Topography of an Apple

by Lyra Davies

It perches there,                           ripe and globular;
knitted together from           the pinks of the world,
orbiting its own                                 red roundness
like a planet collapsing;                         star-struck,

sunburned and                               staining the sky.
The classroom circles it               like the geography
test is a carousel,              and each revolution sends
us spinning, ducking,                                 bobbing.

The Pacific                                  deflates and spills
through double-glazed                          glass panes
in moon-beaded rivulets,                       welling up
on the sun-lanced            carpet and lacing us with

salty fish-hooks.           The troposphere is tapping
on the skylight,                   dripping cumulonimbi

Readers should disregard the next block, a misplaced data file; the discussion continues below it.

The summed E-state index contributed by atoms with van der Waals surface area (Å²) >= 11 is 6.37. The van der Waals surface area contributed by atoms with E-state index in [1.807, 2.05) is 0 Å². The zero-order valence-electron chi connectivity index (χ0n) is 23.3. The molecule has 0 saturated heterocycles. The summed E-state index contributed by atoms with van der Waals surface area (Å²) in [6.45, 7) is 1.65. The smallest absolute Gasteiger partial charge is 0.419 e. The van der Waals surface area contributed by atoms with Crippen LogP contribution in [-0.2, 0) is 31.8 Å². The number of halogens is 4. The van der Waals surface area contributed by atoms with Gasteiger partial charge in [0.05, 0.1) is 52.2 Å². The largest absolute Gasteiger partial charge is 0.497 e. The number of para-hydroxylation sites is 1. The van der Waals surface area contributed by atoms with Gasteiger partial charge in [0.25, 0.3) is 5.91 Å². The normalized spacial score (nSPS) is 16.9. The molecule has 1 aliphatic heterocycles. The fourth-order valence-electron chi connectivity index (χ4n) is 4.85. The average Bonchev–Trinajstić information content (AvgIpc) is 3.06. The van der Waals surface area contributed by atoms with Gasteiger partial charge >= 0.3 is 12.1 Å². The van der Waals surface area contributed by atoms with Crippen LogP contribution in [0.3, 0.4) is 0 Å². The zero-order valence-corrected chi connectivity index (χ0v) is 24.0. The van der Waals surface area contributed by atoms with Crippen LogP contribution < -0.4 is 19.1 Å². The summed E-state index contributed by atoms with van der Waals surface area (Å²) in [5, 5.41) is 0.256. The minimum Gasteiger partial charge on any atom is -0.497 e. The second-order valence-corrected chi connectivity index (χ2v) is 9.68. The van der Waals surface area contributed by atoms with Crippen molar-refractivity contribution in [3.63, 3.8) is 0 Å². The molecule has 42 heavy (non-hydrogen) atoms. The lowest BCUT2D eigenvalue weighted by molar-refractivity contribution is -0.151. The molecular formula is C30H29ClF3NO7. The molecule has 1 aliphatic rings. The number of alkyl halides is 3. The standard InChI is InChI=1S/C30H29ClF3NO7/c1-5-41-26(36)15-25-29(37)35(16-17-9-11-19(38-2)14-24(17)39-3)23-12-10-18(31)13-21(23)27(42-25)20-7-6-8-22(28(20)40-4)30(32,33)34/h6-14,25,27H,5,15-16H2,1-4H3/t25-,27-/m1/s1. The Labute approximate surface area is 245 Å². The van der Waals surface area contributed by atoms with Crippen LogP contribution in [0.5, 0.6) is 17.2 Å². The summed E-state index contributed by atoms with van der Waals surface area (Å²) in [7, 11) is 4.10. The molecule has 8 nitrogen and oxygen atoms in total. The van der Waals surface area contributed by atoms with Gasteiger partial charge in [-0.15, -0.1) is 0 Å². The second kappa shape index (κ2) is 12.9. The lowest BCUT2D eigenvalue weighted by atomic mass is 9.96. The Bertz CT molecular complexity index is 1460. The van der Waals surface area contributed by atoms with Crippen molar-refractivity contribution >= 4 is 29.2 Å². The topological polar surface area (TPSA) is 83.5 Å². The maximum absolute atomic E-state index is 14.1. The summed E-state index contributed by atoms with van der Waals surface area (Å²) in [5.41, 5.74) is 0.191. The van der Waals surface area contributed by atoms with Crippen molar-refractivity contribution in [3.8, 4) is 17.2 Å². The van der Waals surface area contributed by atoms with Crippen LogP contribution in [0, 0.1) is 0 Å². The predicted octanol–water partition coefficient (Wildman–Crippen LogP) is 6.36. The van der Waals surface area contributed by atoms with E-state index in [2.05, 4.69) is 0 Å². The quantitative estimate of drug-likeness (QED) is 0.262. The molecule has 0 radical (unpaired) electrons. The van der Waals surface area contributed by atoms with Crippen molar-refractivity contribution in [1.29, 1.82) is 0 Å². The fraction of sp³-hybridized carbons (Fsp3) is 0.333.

onto our exam papers                   (wet ink marbles
our fresh photocopies               until question four

is illegible).                                    Swallows tumble
through the windows,                                   flitting
between shafts                  of jalousie-sifted sunlight
and gliding on                             watercolour wings

like paper aeroplanes,               their bodies always
slightly ahead.                     They nose through the
gaping casement towards                    the sky to be
shredded                           in a thrusting jet engine,

feathers parachuting                         like fistfuls of
confetti                            onto bulging rain clouds.
The apple rolls off                 the varnished bureau
and plunges earthwards                     like a meteor,

emerging in the concave                       of a creased
palm, with bruises                 like canyons or moon
craters;                                         topography like a
city skyline: pitted                               and uniform

in banality                              as a stranger breathes
something high-flown                                into the
stars